# 12.3: One-Way ANOVA

- Page ID
- 4619

The purpose of a one-way ANOVA test is to determine the existence of a statistically significant difference among several group means. The test actually uses **variances** to help determine if the means are equal or not. In order to perform a one-way ANOVA test, there are five basic ** assumptions** to be fulfilled:

- Each population from which a sample is taken is assumed to be normal.
- All samples are randomly selected and independent.
- The populations are assumed to have
**equal standard deviations**.**(or variances)** - The factor is a categorical variable.
- The response is a numerical variable.

## The Null and Alternative Hypotheses

The null hypothesis is simply that all the group population means are the same. The alternative hypothesis is that at least one pair of means is different. For example, if there are k groups:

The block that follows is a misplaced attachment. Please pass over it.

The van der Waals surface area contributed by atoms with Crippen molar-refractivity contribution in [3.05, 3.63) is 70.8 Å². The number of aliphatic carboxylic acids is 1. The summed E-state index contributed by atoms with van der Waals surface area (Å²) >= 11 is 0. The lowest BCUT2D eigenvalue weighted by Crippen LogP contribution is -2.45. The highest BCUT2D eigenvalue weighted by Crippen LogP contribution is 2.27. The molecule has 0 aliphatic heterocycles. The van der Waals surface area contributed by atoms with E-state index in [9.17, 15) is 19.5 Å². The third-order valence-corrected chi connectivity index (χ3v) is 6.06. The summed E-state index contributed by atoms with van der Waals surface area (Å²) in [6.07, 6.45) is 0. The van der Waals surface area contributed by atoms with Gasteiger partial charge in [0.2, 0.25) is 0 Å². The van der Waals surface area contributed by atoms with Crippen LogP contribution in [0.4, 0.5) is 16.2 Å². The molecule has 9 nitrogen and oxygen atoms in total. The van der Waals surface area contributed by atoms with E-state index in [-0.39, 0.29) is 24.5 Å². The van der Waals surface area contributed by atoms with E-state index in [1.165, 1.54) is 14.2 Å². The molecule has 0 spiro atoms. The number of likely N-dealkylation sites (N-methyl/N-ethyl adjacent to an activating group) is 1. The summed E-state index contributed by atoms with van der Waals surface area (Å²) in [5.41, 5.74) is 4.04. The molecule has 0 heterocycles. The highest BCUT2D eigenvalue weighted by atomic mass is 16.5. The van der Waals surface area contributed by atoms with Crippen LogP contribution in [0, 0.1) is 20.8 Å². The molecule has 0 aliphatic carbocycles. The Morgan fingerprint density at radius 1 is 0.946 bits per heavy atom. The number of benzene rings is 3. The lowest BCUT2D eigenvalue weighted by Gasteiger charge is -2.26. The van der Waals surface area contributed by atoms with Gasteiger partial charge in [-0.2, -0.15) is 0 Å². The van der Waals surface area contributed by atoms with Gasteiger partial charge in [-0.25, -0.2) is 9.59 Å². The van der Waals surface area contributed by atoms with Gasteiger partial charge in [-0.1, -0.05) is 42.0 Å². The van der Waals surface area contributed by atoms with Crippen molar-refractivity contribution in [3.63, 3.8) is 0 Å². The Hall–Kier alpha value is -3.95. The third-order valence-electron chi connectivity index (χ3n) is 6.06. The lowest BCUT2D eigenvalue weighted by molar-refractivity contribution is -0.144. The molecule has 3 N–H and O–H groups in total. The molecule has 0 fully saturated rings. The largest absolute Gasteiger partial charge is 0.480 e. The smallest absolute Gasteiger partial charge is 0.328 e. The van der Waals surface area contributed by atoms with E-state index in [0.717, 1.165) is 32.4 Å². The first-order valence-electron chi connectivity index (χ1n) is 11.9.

\(H_{0} : \mu_{1}=\mu_{2}=\mu_{3}=\ldots \mu_{k}\)

\(H_a\): At least two of the group means \(\mu_{1}, \mu_{2}, \mu_{3}, \dots, \mu_{k}\) are not equal. That is, \(\mu_{i} \neq \mu_{j}\) for some \(i \neq j\).

The graphs, a set of box plots representing the distribution of values with the group means indicated by a horizontal line through the box, help in the understanding of the hypothesis test. In the first graph (red box plots), \(H_{0} : \mu_{1}=\mu_{2}=\mu_{3}\) and the three populations have the same distribution if the null hypothesis is true. The variance of the combined data is approximately the same as the variance of each of the populations.

If the null hypothesis is false, then the variance of the combined data is larger which is caused by the different means as shown in the second graph (green box plots).